Smelling good is big business right now — the global fragrance industry is expected to reach a value of $38,813.9 million by the end of 2017. However, perfume brands been under scrutiny in recent years, with some health experts raising concerns about the rampant use of petroleum derivatives like phthalates that could possibly mess with your hormones, exaggerate the symptoms of PMS, and have even been linked with cancer. Yep, seriously.
Open your bathroom vanity and check the ingredient list on your perfume. Does it say fragrance on there? if so, you can’t be sure whether these potential nasties are in your own bottles because, while the FDA requires an ingredient declaration on cosmetic products sold in stores across the United States, the law doesn’t apply to anything deemed “fragrance.” Essentially, to fend off potential copycats, the FDA can’t force brands to release the exact materials that make up their signature scent. It’s why you might be noticing the term “fragrance” right now, rather than a detailed breakdown of the exact chemicals included. (The same law applies to the term “flavor” on food, FYI).
So, why should you care whether your perfume lists all ingredients? One word: Phthalates. One of the most divisive ingredients in cosmetics (and toys, detergents, and more household products!), phthalates are being largely phased-out of the beauty industry, particularly hair sprays and nail polish. However the FDA says that the type often found in fragrance, diethylphthalate (DEP), is still commonly used.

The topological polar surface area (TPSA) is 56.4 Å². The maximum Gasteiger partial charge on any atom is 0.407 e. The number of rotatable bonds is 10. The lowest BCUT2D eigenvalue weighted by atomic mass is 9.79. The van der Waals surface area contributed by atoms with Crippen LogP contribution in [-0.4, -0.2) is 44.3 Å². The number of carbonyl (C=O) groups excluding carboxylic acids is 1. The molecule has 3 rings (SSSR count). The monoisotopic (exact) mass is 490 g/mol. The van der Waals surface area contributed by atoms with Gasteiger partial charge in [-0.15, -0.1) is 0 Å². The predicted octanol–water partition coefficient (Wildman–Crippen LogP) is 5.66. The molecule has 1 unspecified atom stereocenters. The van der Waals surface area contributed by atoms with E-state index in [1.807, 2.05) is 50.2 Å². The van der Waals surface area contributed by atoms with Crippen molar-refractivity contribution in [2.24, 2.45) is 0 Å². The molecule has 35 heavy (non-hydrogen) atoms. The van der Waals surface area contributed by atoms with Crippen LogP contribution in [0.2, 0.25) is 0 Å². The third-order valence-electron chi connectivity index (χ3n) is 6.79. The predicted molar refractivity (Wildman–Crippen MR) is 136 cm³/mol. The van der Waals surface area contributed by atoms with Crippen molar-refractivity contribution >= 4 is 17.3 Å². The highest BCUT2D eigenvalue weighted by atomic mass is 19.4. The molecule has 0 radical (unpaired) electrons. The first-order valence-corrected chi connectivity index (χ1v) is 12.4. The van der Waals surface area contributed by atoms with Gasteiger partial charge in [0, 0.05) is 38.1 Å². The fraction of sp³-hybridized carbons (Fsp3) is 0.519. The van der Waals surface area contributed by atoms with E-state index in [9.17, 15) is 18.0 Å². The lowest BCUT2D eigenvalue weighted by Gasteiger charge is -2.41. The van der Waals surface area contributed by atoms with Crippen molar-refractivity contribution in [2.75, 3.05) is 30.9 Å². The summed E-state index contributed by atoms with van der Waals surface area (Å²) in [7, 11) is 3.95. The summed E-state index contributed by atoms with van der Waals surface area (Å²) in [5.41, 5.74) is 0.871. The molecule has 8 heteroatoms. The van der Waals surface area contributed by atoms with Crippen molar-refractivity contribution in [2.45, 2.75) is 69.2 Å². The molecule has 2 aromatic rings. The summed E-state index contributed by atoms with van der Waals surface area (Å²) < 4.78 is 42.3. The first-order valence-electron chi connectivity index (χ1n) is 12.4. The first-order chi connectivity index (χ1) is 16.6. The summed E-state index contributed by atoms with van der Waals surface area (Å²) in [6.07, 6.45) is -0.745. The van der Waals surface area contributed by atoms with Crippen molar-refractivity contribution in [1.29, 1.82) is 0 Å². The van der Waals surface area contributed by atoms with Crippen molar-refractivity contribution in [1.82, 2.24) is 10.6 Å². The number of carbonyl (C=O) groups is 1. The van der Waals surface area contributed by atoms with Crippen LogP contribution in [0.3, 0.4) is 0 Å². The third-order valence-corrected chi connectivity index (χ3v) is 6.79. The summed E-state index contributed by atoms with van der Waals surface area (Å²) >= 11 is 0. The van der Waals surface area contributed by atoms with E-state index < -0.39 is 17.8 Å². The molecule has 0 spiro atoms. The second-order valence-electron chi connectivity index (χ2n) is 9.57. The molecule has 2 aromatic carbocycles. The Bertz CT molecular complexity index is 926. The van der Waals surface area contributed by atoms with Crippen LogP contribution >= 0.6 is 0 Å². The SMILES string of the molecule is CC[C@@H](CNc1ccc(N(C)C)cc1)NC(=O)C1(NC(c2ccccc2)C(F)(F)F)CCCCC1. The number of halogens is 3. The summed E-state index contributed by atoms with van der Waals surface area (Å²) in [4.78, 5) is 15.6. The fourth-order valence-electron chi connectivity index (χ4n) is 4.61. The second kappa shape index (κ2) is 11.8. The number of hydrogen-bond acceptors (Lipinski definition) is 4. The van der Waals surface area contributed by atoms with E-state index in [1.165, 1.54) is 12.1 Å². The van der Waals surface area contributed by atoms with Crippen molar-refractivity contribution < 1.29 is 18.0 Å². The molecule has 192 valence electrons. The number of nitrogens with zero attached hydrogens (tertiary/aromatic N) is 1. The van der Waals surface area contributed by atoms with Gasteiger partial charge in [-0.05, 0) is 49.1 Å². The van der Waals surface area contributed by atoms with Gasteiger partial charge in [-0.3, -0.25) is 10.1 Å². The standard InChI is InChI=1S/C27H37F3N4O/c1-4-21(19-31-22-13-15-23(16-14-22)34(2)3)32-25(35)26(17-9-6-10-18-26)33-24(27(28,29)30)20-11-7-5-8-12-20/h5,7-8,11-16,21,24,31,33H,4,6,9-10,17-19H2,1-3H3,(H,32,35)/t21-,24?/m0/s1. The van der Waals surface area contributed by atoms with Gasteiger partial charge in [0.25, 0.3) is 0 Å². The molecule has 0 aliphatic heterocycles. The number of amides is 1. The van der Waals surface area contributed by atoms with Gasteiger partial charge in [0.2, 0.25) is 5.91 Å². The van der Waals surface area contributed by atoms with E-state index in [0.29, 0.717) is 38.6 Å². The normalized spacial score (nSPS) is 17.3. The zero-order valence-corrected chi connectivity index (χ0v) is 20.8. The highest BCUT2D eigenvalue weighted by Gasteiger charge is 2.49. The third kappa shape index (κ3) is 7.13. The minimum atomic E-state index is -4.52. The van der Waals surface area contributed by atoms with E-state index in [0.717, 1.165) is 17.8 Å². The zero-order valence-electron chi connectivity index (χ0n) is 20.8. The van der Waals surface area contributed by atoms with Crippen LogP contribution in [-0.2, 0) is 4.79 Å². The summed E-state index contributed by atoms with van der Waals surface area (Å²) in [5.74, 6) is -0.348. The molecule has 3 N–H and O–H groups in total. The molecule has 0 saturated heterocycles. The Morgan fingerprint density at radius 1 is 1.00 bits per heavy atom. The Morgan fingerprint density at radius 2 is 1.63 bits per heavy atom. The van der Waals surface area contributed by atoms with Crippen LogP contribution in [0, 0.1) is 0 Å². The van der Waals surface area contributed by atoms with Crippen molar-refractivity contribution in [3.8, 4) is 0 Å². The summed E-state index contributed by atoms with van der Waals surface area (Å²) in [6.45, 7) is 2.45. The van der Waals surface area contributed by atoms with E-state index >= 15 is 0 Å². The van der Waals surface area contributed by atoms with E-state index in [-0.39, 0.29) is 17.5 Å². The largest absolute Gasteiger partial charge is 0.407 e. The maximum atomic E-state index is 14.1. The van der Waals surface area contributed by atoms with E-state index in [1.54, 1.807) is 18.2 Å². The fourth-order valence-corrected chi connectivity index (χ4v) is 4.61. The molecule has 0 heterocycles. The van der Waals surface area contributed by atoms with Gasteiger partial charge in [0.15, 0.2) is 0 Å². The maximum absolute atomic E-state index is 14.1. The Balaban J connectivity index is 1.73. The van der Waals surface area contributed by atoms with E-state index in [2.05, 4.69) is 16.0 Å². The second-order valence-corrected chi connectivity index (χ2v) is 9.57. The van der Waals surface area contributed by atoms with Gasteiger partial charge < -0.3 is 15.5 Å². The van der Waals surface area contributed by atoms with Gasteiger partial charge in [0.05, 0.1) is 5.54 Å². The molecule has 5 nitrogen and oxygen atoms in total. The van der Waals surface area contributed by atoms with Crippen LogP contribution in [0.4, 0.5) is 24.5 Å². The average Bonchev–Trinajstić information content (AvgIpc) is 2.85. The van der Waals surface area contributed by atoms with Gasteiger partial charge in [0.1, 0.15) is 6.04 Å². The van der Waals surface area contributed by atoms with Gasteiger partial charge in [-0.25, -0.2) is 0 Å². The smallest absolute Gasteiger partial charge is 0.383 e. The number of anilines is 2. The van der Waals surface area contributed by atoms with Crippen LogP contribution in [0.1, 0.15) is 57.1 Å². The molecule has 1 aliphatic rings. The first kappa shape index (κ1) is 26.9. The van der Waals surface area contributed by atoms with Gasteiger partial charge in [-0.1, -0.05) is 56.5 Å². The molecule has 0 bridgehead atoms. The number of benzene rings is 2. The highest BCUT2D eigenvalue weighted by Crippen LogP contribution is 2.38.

To be clear; the FDA is cool with the use of DEP and believes that it does not pose known risks for human health “as it is currently used in cosmetics and fragrances.” Of course, there are plenty of people who disagree with this stance, including hormone guru, functional nutritionist, and author of “WomanCode,” Alisa Vitti. She believes that phthalates, and another petroleum-derived preservative found in perfumes called BHA (butylated hydroxyanisole), are messing with your hormonal health.
“[Both phthalates and BHA] are endocrine disruptive (and carcinogenic) [and] mimic estrogen in the body,” she told us. According to Vitti, exposure could make you “estrogen dominant,” causing women to become more susceptible to PMS and possibly other more serious illnesses.
“PMS is no small thing. The [National Institute of Health] published the BioCycle study over a decade ago, conclusively connecting PMS in your 20s and 30s to increased risk for cancer, diabetes, heart disease and dementia in your post menopausal years,” Vitti says, urging women to choose essential oil blends over synthetic fragrances.
There is some research backing Vitti’s mindset, but right now there isn’t enough proof that these ingredients cause harm to motivate a FDA ban. In 2001 the Centers for Disease Control and Prevention (CDC) published a report called “National Report on Human Exposure to Environmental Chemicals.” They found that women of child-bearing age show elevated levels of phthalates, but didn’t make a link between phthalates in cosmetic products and a health risk. A 2012 study considering the potential relationship between urinary levels of nine different phthalates and the incidence of breast cancer noted that a form of metabolized DEP was elevated in the urine of women with breast cancer.
If that’s all the information you need to avoid DEP and BCA in your perfume, there’s really only one thing you can do. Because brands don’t have to disclose these ingredients, the FDA suggests choosing “products that do not include ‘fragrance’ in the ingredient listing.” So with that, here are a few of our favorite, all-natural alternatives that will still keep you smelling sweet.